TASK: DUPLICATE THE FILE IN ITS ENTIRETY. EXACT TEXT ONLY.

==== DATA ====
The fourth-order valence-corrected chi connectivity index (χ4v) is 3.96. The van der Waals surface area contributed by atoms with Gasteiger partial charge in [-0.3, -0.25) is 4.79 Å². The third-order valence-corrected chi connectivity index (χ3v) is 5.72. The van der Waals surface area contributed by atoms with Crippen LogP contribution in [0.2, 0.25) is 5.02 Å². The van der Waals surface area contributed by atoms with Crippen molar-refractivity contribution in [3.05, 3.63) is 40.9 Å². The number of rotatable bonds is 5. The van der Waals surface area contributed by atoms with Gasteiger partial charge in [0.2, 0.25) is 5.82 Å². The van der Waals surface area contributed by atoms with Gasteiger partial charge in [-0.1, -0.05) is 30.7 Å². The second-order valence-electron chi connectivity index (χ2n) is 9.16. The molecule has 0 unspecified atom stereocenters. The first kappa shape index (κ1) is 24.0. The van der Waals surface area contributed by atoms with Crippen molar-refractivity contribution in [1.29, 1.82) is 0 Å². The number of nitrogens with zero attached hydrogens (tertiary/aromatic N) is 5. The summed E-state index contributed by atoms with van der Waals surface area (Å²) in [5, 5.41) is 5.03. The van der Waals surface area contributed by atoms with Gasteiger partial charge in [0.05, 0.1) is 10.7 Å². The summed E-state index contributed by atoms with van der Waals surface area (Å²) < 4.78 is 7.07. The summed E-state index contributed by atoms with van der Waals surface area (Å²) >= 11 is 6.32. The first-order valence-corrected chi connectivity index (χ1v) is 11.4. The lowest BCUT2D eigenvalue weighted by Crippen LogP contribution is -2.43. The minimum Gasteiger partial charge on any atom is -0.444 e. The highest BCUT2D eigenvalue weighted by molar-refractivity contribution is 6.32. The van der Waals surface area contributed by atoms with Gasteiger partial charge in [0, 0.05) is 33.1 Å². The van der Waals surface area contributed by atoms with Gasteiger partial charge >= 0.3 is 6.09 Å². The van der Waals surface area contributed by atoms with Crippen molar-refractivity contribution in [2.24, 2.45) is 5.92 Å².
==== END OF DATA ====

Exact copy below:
The fourth-order valence-corrected chi connectivity index (χ4v) is 3.96. The van der Waals surface area contributed by atoms with Gasteiger partial charge in [-0.3, -0.25) is 4.79 Å². The third-order valence-corrected chi connectivity index (χ3v) is 5.72. The van der Waals surface area contributed by atoms with Crippen LogP contribution in [0.2, 0.25) is 5.02 Å². The van der Waals surface area contributed by atoms with Crippen molar-refractivity contribution in [3.05, 3.63) is 40.9 Å². The number of rotatable bonds is 5. The van der Waals surface area contributed by atoms with Gasteiger partial charge in [0.2, 0.25) is 5.82 Å². The van der Waals surface area contributed by atoms with Gasteiger partial charge in [-0.1, -0.05) is 30.7 Å². The second-order valence-electron chi connectivity index (χ2n) is 9.16. The molecule has 0 unspecified atom stereocenters. The first kappa shape index (κ1) is 24.0. The van der Waals surface area contributed by atoms with Crippen molar-refractivity contribution in [1.29, 1.82) is 0 Å². The number of nitrogens with zero attached hydrogens (tertiary/aromatic N) is 5. The summed E-state index contributed by atoms with van der Waals surface area (Å²) in [5, 5.41) is 5.03. The van der Waals surface area contributed by atoms with Gasteiger partial charge in [0.05, 0.1) is 10.7 Å². The summed E-state index contributed by atoms with van der Waals surface area (Å²) < 4.78 is 7.07. The summed E-state index contributed by atoms with van der Waals surface area (Å²) >= 11 is 6.32. The first-order valence-corrected chi connectivity index (χ1v) is 11.4. The lowest BCUT2D eigenvalue weighted by Crippen LogP contribution is -2.43. The minimum Gasteiger partial charge on any atom is -0.444 e. The highest BCUT2D eigenvalue weighted by molar-refractivity contribution is 6.32. The van der Waals surface area contributed by atoms with Gasteiger partial charge in [0, 0.05) is 33.1 Å². The van der Waals surface area contributed by atoms with Gasteiger partial charge >= 0.3 is 6.09 Å². The van der Waals surface area contributed by atoms with Crippen molar-refractivity contribution in [2.24, 2.45) is 5.92 Å².